This is also why you regularly see elephants dipping in the water or spraying mud and dust on themselves.
Elephants communicate through vibrations
Aside from trumpet-like calls, body language, touch, and scents, elephants also use ground vibrations to communicate with other elephants.
They can create infrasonic sounds (too low for humans to hear) that can cause seismic vibrations. These vibrations are picked up over long distances, usually through the bones on their feet.
Elephants are constantly eating
Because they are so big, their bodies’ demand for energy is also huge. This is why elephants have to eat constantly.
According to research, elephants spend as much as 75% of their day munching on food. The huge adult African elephants can consume as much as 150 kg of food daily.
Elephants reproduce slowly
One of the reasons why elephant numbers are dwindling is that elephants reproduce very slowly. In contrast to human females, who carry their babies for nine months (around 40 weeks), pregnant female elephants carry their babies for 22 months before giving birth.
If that’s not bad enough, elephants usually bear only a single calf every three to six years. Then, thanks to poachers and habitat destruction, not all baby elephants make it to adulthood.
Baby elephants can stand within 20 minutes of birth
Being migratory animals, elephants can travel anywhere from 50-100 km on foot. Because of this, newborn baby elephants need to quickly be able to stand up and walk with the herd so they won’t get left behind.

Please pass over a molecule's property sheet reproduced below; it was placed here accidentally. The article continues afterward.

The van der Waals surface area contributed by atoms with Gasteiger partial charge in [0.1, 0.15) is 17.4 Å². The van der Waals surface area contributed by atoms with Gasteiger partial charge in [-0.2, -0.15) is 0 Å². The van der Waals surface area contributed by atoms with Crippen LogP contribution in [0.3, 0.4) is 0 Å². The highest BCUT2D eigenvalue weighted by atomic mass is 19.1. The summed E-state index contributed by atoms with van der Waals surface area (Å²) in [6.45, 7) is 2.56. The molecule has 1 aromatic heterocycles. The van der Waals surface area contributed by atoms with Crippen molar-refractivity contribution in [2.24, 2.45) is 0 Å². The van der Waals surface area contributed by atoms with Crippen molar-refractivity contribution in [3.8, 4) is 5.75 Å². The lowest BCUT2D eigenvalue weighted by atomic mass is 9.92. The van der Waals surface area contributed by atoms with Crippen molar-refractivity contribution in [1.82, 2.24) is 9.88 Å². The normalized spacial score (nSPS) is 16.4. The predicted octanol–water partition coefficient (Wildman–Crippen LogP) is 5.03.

Baby elephants need to be able to stand within 20 minutes of birth, or they will be in danger of getting lost or killed by predators who constantly follow the herd.
Elephants help shape the land
They significantly impact the land, not only because they consume large quantities of vegetation and trample and flatten surfaces when they walk but also because they spread plant seeds everywhere by pooping.
And since they travel long distances when they migrate, they are also considered excellent seed dispersal agents.
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Frequently Asked Questions about Elephants
How long do elephants live?
While the oldest elephant died at 89, elephants usually live to around 60 years in the wild. This number reaches 80 in captivity because of reduced resource pressure and regular medical monitoring.
Which animals are elephants afraid of the most?
Although elephants are wary of predators, they often stand their ground against many. However, when it comes down to bees, elephants show extreme signs of panic and distress.
This is probably due to the understanding that their size will not work against the little stingers. Instead, it makes them a bigger target.
Do elephants never forget?
Elephants have excellent memories. They are famous for the fact that they never forget. However, this is merely an exaggeration because they can forget things. They just take much longer to do so compared to others.
Do elephants get angry?
Elephants are generally peaceful and gentle. However, they have also been observed to show aggression when they feel sick, threatened, or harassed. Aggressive territorial behaviors have also been documented in the wild.